Maria Miller resigns: 'I've become a distraction'

Maria Miller arriving at No 10 on Tuesday for her last Cabinet meeting
Maria Miller arriving at No 10 on Tuesday for her last Cabinet meeting
Alex Stevenson By

Maria Miller has resigned from the Cabinet after seven days of hostile headlines over her expenses.

The culture, media and sport secretary's departure is a huge setback for David Cameron, who had attempted to save Miller's career and has now been forced to accept her resignation.

Miller wrote: "It has become clear to me that the present situation has become a distraction from the vital work this government is doing to turn our country around."

Downing Street said the prime minister was sorry to receive her letter - but accepted her resignation.


Cameron later took to Twitter to announce Sajid Javid, a Treasury minister, would replace Miller as culture, media and sport secretary. Nicky Morgan becomes financial secretary to the Treasury and the new minister for women.

The prime minister faces a difficult PMQs where Labour leader Ed Miliband will question his judgement in having chosen to back Miller.

"Different people took a view about this matter, but I think the prime minister's attitude throughout has been governed by the basic human decency that is his hallmark," education secretary Michael Gove told the Today programme.

"My understanding is this was entirely Maria's decision. One of the things about the prime minister is - and I've known him well before he went into politics - is he's an instinctively generous and decent-spirited person. He's loyal to those in his team. And that loyalty, that desire to think the best of those that work with him, is a virtue."

Cameron had insisted "what matters is doing the right thing" and had pointed out Miller had been "found innocent" of the original allegations made against her.

Miller stated in her letter: "I am very grateful to you for your personal support but it has become clear to me that the present situation has become a distraction from the vital work this government is doing to turn our country around."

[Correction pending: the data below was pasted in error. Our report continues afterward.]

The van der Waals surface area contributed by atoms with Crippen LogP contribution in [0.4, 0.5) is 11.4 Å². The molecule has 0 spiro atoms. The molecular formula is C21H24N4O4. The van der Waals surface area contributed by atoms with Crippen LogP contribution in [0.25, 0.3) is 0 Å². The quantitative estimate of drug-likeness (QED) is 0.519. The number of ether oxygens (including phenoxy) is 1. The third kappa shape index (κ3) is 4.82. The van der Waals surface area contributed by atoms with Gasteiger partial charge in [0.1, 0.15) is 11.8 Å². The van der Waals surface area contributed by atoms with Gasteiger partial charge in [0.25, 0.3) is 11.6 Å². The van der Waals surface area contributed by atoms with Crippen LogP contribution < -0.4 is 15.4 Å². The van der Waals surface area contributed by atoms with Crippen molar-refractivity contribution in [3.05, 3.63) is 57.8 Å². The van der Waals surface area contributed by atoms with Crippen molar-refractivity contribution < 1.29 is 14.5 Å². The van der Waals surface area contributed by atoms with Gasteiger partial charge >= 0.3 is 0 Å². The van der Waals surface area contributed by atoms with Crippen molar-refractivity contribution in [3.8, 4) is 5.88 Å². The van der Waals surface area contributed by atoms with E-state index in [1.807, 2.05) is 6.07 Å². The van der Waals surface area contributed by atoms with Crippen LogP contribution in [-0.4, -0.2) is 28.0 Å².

The prime minister referenced both press regulation and equal marriage in his reply to Miller's letter, which Miller's parliamentary aide Mary Macleod had claimed were behind the press' "witch-hunt" against the culture secretary.

"As you leave the government, you should be proud of your service on the frontbench and in opposition," Cameron wrote.

"I am personally very grateful for the support you have always given me, and which I am sure that you will continue to give.

"I hope that you will be able to return to serving the government on the frontbench in due course, and am only sad that you are leaving the government in these circumstances."

This morning's development is a victory for Labour backbencher John Mann, who made the original complaint against Miller.

"My reaction is 'about time too'," he told the Today programme.

"Where's the prime minister been for the last five days not sacking Maria Miller?"

A Labour party spokesperson said: "It is welcome that Maria Miller has finally done the right thing. By resigning she has recognised that the public expect and deserve the highest standards from politicians.

"Labour said all along that you cannot have one rule for a Cabinet minister and one rule for everybody else.

"That it came to this raises questions for David Cameron whose judgement has been found wanting. Yet again he has shown himself to be out of touch and a prime minister who only stands up for one of his own."

Miller's resignation had become irresistible after she lost widespread support in both the Conservative party and more broadly.

"I hoped I could stay but it's become clear to me over the last few days this has been an enormous distraction and it's not right I'm distracting from the incredible achievements of this government," she said this morning.

"I take full responsibility for the situation, I fully accept the findings of the parliamentary standards report. I think it's important that at this time in resigning I take away this distraction... and I really do want to reiterate my full support for the prime minister."

A ComRes poll found three-quarters of members of the public believed she should quit, while 82% of Tory activists believed she needed to go, according to a ConservativeHome poll.

But it was the withdrawal of support from the 2010 intake of Conservative MPs which many in Westminster believe sealed Miller's fate.

Graham Brady, the chair of the 1922 committee, had reportedly met with Cameron making clear Miller needed to resign.

The prime minister will address the '22 this evening in its end-of-term meeting.

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